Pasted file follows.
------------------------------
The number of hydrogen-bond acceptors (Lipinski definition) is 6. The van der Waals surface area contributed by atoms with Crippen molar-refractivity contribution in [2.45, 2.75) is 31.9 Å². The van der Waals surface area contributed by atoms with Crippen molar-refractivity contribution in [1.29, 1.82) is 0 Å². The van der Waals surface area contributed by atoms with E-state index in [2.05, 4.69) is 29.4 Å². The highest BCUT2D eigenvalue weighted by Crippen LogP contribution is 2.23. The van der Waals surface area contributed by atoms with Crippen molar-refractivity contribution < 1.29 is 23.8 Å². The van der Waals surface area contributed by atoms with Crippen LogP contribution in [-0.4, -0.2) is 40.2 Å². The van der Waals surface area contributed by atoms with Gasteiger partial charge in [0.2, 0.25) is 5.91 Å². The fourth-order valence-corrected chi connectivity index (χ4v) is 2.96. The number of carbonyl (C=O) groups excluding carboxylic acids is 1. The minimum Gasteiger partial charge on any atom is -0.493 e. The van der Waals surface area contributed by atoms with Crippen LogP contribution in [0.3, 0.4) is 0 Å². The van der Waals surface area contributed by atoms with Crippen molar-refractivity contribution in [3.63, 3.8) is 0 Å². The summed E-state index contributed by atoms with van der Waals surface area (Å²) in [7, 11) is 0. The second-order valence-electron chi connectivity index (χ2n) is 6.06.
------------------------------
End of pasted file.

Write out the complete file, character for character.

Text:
The number of hydrogen-bond acceptors (Lipinski definition) is 6. The van der Waals surface area contributed by atoms with Crippen molar-refractivity contribution in [2.45, 2.75) is 31.9 Å². The van der Waals surface area contributed by atoms with Crippen molar-refractivity contribution in [1.29, 1.82) is 0 Å². The van der Waals surface area contributed by atoms with E-state index in [2.05, 4.69) is 29.4 Å². The highest BCUT2D eigenvalue weighted by Crippen LogP contribution is 2.23. The van der Waals surface area contributed by atoms with Crippen molar-refractivity contribution < 1.29 is 23.8 Å². The van der Waals surface area contributed by atoms with Crippen LogP contribution in [-0.4, -0.2) is 40.2 Å². The van der Waals surface area contributed by atoms with Gasteiger partial charge in [0.2, 0.25) is 5.91 Å². The fourth-order valence-corrected chi connectivity index (χ4v) is 2.96. The number of carbonyl (C=O) groups excluding carboxylic acids is 1. The minimum Gasteiger partial charge on any atom is -0.493 e. The van der Waals surface area contributed by atoms with Crippen LogP contribution in [0.3, 0.4) is 0 Å². The van der Waals surface area contributed by atoms with Crippen molar-refractivity contribution in [3.63, 3.8) is 0 Å². The summed E-state index contributed by atoms with van der Waals surface area (Å²) in [7, 11) is 0. The second-order valence-electron chi connectivity index (χ2n) is 6.06.